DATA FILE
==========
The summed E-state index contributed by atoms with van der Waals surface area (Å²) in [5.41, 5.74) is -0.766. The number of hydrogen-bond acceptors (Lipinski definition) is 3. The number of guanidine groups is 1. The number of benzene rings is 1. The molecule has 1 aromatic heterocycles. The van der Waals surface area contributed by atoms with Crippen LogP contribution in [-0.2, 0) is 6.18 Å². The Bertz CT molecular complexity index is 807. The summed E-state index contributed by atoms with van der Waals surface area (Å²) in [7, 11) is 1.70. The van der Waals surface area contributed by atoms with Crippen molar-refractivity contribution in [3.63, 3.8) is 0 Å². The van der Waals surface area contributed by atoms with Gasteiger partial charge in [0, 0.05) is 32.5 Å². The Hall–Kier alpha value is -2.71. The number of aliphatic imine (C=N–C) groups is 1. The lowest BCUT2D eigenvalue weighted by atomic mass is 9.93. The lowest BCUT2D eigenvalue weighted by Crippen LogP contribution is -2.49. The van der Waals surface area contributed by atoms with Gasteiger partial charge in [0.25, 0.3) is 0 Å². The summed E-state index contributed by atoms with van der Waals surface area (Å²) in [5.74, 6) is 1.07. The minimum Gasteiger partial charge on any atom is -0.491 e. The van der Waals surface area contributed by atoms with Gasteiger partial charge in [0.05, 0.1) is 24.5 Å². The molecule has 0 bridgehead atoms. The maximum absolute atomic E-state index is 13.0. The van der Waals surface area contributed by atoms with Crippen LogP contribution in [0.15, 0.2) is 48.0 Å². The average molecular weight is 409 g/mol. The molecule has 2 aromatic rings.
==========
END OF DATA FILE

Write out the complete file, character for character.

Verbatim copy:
The summed E-state index contributed by atoms with van der Waals surface area (Å²) in [5.41, 5.74) is -0.766. The number of hydrogen-bond acceptors (Lipinski definition) is 3. The number of guanidine groups is 1. The number of benzene rings is 1. The molecule has 1 aromatic heterocycles. The van der Waals surface area contributed by atoms with Crippen LogP contribution in [-0.2, 0) is 6.18 Å². The Bertz CT molecular complexity index is 807. The summed E-state index contributed by atoms with van der Waals surface area (Å²) in [7, 11) is 1.70. The van der Waals surface area contributed by atoms with Crippen molar-refractivity contribution in [3.63, 3.8) is 0 Å². The van der Waals surface area contributed by atoms with Gasteiger partial charge in [0, 0.05) is 32.5 Å². The Hall–Kier alpha value is -2.71. The number of aliphatic imine (C=N–C) groups is 1. The lowest BCUT2D eigenvalue weighted by atomic mass is 9.93. The lowest BCUT2D eigenvalue weighted by Crippen LogP contribution is -2.49. The van der Waals surface area contributed by atoms with Gasteiger partial charge in [0.25, 0.3) is 0 Å². The summed E-state index contributed by atoms with van der Waals surface area (Å²) in [5.74, 6) is 1.07. The minimum Gasteiger partial charge on any atom is -0.491 e. The van der Waals surface area contributed by atoms with Gasteiger partial charge in [0.05, 0.1) is 24.5 Å². The molecule has 0 bridgehead atoms. The maximum absolute atomic E-state index is 13.0. The van der Waals surface area contributed by atoms with Crippen LogP contribution in [0.15, 0.2) is 48.0 Å². The average molecular weight is 409 g/mol. The molecule has 2 aromatic rings.